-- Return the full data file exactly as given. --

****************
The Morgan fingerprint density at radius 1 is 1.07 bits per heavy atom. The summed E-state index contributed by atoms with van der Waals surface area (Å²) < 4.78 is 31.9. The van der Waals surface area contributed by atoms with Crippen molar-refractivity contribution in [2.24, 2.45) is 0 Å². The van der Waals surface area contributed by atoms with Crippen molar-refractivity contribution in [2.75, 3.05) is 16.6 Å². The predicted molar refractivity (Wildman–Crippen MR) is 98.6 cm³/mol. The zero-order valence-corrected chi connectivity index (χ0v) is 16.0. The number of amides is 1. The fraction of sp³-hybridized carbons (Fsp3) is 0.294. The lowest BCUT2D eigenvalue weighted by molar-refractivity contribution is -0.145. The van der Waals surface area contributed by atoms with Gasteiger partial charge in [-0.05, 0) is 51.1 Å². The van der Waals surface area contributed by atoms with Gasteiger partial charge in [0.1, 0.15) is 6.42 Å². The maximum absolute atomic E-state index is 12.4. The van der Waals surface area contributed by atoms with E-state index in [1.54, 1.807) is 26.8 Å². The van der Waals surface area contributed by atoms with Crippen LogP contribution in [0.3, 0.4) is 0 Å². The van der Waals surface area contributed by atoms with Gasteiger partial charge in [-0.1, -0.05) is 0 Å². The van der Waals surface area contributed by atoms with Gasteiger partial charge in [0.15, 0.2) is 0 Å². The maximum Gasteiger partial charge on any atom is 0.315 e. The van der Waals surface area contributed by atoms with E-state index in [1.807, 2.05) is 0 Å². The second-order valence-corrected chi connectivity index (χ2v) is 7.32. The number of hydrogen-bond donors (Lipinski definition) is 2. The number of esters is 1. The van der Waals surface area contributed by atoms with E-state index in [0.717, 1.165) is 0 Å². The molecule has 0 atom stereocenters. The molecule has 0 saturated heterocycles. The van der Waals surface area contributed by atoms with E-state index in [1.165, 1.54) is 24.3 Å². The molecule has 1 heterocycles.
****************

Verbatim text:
The Morgan fingerprint density at radius 1 is 1.07 bits per heavy atom. The summed E-state index contributed by atoms with van der Waals surface area (Å²) < 4.78 is 31.9. The van der Waals surface area contributed by atoms with Crippen molar-refractivity contribution in [2.24, 2.45) is 0 Å². The van der Waals surface area contributed by atoms with Crippen molar-refractivity contribution in [2.75, 3.05) is 16.6 Å². The predicted molar refractivity (Wildman–Crippen MR) is 98.6 cm³/mol. The zero-order valence-corrected chi connectivity index (χ0v) is 16.0. The number of amides is 1. The fraction of sp³-hybridized carbons (Fsp3) is 0.294. The lowest BCUT2D eigenvalue weighted by molar-refractivity contribution is -0.145. The van der Waals surface area contributed by atoms with Gasteiger partial charge in [-0.05, 0) is 51.1 Å². The van der Waals surface area contributed by atoms with Gasteiger partial charge in [0.1, 0.15) is 6.42 Å². The maximum absolute atomic E-state index is 12.4. The van der Waals surface area contributed by atoms with E-state index in [1.54, 1.807) is 26.8 Å². The van der Waals surface area contributed by atoms with Crippen LogP contribution in [0.3, 0.4) is 0 Å². The van der Waals surface area contributed by atoms with Gasteiger partial charge in [-0.1, -0.05) is 0 Å². The van der Waals surface area contributed by atoms with Gasteiger partial charge in [0.15, 0.2) is 0 Å². The maximum Gasteiger partial charge on any atom is 0.315 e. The van der Waals surface area contributed by atoms with E-state index in [1.807, 2.05) is 0 Å². The second-order valence-corrected chi connectivity index (χ2v) is 7.32. The number of hydrogen-bond donors (Lipinski definition) is 2. The number of esters is 1. The van der Waals surface area contributed by atoms with E-state index in [0.717, 1.165) is 0 Å². The molecule has 0 atom stereocenters. The molecule has 0 saturated heterocycles. The van der Waals surface area contributed by atoms with E-state index in [1.165, 1.54) is 24.3 Å². The molecule has 1 heterocycles.